The well-designed INT 0116 study reported by MacDonald in 2001, established postoperative chemoradiotherapy as the standard of care for patients with resectable gastric cancer (13). Patients who underwent a complete resection with negative margins were stratified according to tumor node metastases (TNM) staging and then randomized to surgery alone (275 patients) versus surgery plus adjuvant therapy (281 patients). The treatment protocol in the adjuvant arm consisted of chemotherapy beginning 20 to 40 days after gastrectomy with 5-FU and leu-covorin for five days. Twenty-eight days after the start of chemotherapy, patients started EBRT with 45 Gy given in 180-cGy fractions five days a week for five weeks with concurrent 5-FU and leucovorin on the first four and last three days of radiation. They continued with chemotherapy 28 to 35 days after the completion of EBRT with two five-day courses of 5-FU and leucovorin one month apart (schema of INT 0116 in Fig. 1). The design of the radiation field was very strictly delineated, covering the tumor bed, proximal and distal resection margins plus 2 cm, and regional nodes as defined by the stations outlined by the Japanese Research Society for the Study of Gastric Cancer (JRSGC). The tumor bed was determined by preoperative computed tomography (CT) scans, barium studies, and surgical clips. Perigastric, celiac, para-aortic, splenic, hepatoduodenal, porta hepatis, and pancreaticoduodenal lymph nodes were included in all fields; splenic nodes were excluded if the kidney would be affected. Patients with tumors of the gastroesophageal junction also had treatment to paracardiac and paraesopha-geal nodes, but pancreaticoduodenal nodes were excluded. Radiation treatment plans were checked before initiation of EBRT to ensure standardization with 35% of the plans being modified to fit the radiation protocol.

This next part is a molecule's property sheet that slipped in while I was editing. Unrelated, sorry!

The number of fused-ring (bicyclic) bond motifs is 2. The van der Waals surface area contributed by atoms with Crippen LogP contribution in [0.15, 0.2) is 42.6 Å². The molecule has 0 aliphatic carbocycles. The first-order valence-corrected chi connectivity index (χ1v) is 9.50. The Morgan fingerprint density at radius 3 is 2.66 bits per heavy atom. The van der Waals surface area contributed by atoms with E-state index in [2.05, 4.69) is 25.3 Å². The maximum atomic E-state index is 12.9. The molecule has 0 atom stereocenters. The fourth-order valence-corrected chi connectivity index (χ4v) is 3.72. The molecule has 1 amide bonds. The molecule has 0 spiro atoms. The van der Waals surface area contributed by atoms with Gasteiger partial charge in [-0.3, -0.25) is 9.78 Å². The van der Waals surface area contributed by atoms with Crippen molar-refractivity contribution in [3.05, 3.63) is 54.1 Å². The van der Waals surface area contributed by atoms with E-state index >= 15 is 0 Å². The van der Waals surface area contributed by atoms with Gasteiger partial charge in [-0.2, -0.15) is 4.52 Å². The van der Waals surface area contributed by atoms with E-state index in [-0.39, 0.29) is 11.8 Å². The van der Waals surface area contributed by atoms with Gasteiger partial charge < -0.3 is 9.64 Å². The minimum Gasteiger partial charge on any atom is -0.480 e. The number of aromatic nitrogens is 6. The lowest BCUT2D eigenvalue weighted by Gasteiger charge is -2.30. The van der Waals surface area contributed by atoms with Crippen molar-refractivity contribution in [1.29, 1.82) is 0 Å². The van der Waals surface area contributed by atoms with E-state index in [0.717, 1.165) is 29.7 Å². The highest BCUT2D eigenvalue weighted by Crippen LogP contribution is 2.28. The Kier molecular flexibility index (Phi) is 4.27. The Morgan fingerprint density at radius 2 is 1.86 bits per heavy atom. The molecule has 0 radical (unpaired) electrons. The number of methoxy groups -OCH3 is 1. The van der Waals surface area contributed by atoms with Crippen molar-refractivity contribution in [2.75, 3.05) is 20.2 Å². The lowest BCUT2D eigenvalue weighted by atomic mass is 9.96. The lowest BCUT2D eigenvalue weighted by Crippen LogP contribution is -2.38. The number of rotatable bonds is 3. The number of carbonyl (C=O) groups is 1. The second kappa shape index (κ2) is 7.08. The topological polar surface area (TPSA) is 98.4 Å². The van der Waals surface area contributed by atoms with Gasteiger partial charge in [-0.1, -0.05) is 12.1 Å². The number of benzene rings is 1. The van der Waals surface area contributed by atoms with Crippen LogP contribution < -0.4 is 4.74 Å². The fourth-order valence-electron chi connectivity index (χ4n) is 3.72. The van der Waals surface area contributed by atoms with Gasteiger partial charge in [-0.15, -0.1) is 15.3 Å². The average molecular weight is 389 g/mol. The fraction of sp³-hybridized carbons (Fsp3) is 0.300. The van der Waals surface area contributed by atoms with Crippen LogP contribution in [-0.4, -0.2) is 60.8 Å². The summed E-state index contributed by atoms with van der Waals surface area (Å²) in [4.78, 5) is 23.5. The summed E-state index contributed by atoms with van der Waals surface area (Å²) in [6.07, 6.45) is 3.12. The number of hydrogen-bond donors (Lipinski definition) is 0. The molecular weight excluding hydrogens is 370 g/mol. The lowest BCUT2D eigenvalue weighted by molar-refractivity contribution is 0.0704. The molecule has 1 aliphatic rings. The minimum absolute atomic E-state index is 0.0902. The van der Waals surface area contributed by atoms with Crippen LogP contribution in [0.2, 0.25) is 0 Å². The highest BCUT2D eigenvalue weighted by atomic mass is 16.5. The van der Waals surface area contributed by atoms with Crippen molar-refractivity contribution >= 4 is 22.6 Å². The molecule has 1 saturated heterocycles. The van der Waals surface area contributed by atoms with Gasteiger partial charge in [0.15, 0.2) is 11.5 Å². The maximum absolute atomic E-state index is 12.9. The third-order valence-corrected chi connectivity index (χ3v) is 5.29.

The median survival was 36 months in the treatment group and 27 months in the control group (p = 0.005). A benefit of adjuvant therapy was seen in the three-year OS rate (50% vs. 40%, p = 0.005) and the disease-free survival rate (48% vs. 31%, p = 0.001). Seventeen percent of patients had to stop therapy secondary to toxicities, and three patients died from complications related to their therapy. Although the study has been criticized for the fact that there was no standardization of surgical technique (only 9% had a full D2 resection), this represented the surgical practice in the institutions where the trials were performed. These data established the benefit of adjuvant combined modality therapy in resectable gastric cancer.
Following the report of INT 0116, a Korean group looked at the patterns of recurrence after a D2 resection and the INT 0116 postoperative regimen, accruing 322 patients into the prospective trial. Seven percent had local recurrence (the majority at the anastomosis), 12% had regional relapse, and 30% had distant failure. Recurrences were found in the original radiation field in 16%, accounting for 35% of all relapses (49). These locoregional failures compare favorably to those reported with surgery alone.
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